When adopted, these measures include zero tariff quotas for some agricultural products like oats, honey or maize, and the removal of import duties on 23 industrial products such as fertilisers, footwear, certain metals and electronic equipment. They will apply for three years, in addition to the EU-Ukraine Deep and Comprehensive Free Trade Agreement.
“The EPP Group has always supported the efforts of Ukraine to become closer to the European Union. We have to keep in mind that the country is in an extremely difficult political and economic situation. While conducting profound reforms, the government needs to deal with the consequences of the illegal annexation of Crimea and at the same time, tackle the military conflict provoked by Russia in the east of the country. Moreover, Russian authorities imposed further restrictions on the Ukrainian economy, including an embargo on agri-food imports and the banning of the transit of goods to Central Asia. This is the price that Ukrainians are paying for their Euro-Atlantic aspirations. As parliamentarians, we need to do our utmost to show our support”, said Jarosław Wałęsa MEP, the author of the Parliament’s position.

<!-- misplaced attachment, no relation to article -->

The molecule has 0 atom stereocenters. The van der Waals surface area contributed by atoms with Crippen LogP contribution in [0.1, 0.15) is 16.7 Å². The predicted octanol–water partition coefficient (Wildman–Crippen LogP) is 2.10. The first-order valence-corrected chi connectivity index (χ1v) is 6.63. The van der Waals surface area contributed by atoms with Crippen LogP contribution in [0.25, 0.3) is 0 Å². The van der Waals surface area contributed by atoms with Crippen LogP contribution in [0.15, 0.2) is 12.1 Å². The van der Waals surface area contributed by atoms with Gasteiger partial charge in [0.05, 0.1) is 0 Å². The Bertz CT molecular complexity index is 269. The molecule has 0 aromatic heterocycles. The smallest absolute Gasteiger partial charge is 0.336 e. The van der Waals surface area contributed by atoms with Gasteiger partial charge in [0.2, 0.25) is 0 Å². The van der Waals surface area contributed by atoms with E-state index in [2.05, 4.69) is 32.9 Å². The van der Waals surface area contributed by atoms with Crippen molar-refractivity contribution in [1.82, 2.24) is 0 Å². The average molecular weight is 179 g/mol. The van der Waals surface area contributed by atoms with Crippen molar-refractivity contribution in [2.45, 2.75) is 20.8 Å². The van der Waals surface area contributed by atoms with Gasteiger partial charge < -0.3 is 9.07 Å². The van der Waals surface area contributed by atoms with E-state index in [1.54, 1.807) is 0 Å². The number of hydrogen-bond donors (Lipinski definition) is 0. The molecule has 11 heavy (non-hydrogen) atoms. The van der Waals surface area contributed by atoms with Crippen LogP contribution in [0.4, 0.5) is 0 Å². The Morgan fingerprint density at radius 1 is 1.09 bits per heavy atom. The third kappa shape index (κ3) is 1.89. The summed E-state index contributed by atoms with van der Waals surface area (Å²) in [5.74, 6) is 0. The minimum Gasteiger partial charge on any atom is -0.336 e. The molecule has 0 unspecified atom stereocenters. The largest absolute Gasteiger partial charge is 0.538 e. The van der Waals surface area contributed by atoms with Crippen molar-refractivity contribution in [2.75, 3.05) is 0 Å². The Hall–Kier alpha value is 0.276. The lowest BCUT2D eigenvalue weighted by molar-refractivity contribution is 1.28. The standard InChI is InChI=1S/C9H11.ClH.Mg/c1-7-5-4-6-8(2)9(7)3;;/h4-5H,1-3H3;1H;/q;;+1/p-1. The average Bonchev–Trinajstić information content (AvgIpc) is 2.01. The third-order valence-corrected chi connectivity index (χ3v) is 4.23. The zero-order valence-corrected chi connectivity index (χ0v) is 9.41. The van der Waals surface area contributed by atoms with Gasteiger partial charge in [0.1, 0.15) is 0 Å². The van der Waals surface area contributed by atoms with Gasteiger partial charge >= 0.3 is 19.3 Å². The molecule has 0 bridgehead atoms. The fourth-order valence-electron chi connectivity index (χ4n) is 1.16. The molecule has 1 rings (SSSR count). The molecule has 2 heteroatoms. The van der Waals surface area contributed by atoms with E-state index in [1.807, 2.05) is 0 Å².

The compromise reached by Wałęsa amongst the political groups foresees that the core of the benefits stemming from the facilitated trade with Ukraine goes directly to small and medium-sized enterprises and doesn’t entail negative consequences for either European agriculture or industry.
A special clause foresees the exclusion from the list of products which are considered sensitive for European agriculture and industry such as wheat, processed tomatoes and urea (which serves to produce some fertilisers). It is provided that the European industry or its representatives might activate the safeguard clause in cases where a product originating in Ukraine threatens to cause serious difficulties to European producers. It is also emphasised that the fight against corruption should be one of the preconditions for granting the preferential treatment.
The text will be put to the vote on Thursday, opening the way for Mr Wałęsa for further negotiations with the EU Council and the European Commission in order to adopt the legislation soon.